Richard II | Study Guide

William Shakespeare

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Richard II | Act 2, Scene 3 | Summary

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Summary

Bolingbroke has landed in Gloucestershire, England, and he and Northumberland are leading an army. Northumberland's son, Harry (Henry) Percy, is with them. Percy reports the Duke of York is at a nearby castle with a small number of soldiers, but many soldiers have sided with Bolingbroke. Ross and Willoughby arrive, ready to support Bolingbroke.

Lord Berkeley arrives with a message from York, who wants to know why Bolingbroke has returned from banishment. Then York arrives to ask Bolingbroke this question in person. Bolingbroke says he has come to claim his father's property. The other lords agree with Bolingbroke's position, but York does not, even though Bolingbroke appeals to him as a father figure: "You are my father, for methinks in you / I see old Gaunt alive. O, then, my father, / Will you permit that I shall stand condemned / A wandering vagabond, my rights and royalties / Plucked from my arms perforce and given away / To upstart unthrifts?" York agrees Richard was wrong to take Gaunt's wealth, but he considers it treason to disobey the king, let alone lead an army against him. But he also says he will take a neutral position in the conflict, so he invites Bolingbroke, Northumberland, and the others to stay at Berkeley Castle. Bolingbroke accepts, though he will go first to Bristol to "weed and pluck away" the "caterpillars of the commonwealth"—the king's friends who are hiding there.

Analysis

This scene introduces Harry Percy, who will become more central to the next installment of the Henriad, Henry IV Part 1. In that play Percy, also called Hotspur, is a favorite of Henry Bolingbroke, who has become King Henry IV. Henry IV prefers Percy to his own son, Hal—who later kills Percy and goes on to become Henry V. Percy's appearance in this scene of Richard II, which emphasizes family dynamics, is a preview of the conflict and themes of Henry IV, Part 1; Henry IV, Part 2; and Henry V.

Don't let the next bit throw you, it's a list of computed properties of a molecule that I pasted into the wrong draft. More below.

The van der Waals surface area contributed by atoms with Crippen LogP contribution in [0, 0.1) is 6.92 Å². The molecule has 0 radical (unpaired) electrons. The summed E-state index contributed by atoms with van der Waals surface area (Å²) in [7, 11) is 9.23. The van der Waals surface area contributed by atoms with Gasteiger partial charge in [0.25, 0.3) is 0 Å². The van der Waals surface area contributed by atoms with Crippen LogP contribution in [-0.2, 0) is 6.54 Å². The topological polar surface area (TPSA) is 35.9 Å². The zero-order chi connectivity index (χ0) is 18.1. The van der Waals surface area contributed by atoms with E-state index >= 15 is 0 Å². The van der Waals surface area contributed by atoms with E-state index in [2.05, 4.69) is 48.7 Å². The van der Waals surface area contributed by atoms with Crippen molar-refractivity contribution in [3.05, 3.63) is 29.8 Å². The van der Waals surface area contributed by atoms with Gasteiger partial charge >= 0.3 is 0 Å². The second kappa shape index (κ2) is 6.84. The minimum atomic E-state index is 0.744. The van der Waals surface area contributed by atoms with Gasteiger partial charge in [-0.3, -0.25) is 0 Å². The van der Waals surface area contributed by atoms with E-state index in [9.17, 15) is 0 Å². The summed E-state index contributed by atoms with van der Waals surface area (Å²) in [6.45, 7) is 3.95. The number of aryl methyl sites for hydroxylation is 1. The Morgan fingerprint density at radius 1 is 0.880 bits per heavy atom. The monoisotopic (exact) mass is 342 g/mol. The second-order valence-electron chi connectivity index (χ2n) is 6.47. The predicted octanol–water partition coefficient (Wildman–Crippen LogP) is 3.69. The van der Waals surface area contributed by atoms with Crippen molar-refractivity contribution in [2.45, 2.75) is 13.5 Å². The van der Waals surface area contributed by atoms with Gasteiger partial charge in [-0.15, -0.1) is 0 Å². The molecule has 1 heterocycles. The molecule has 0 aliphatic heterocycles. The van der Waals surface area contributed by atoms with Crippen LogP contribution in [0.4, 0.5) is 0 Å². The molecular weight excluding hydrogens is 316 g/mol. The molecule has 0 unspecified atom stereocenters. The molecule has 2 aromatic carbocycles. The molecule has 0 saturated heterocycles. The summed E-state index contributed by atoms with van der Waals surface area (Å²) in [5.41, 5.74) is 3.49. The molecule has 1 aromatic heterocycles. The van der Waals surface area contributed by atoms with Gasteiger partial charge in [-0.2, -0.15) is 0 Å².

To defend his return from banishment, Bolingbroke says he was "banished Herford"—that is, when his title was Duke of Hereford—but now he is coming "for Lancaster"—the title Duke of Lancaster, which is his after his father's death. The banishment should not apply if he is now Duke of Lancaster. This verbal separation of the title from the man who inhabits it ties in to Richard II's ability to play the role of king but his inability to govern as a king should.

At the end of the scene, Bolingbroke says he will go to Bristow Castle to deal with "the caterpillars of the commonwealth" whom he has "sworn to weed and pluck away." These "caterpillars" are Bushy, Bagot, and their allies. "Caterpillar" is an insult meant to suggest these men feed off the commonwealth, but it also hearkens back to the metaphor of England as a garden of Eden, which Gaunt so beautifully used to describe his nation in Act 2, Scene 1. Bushy and Bagot are like pests who feed on and destroy the garden.

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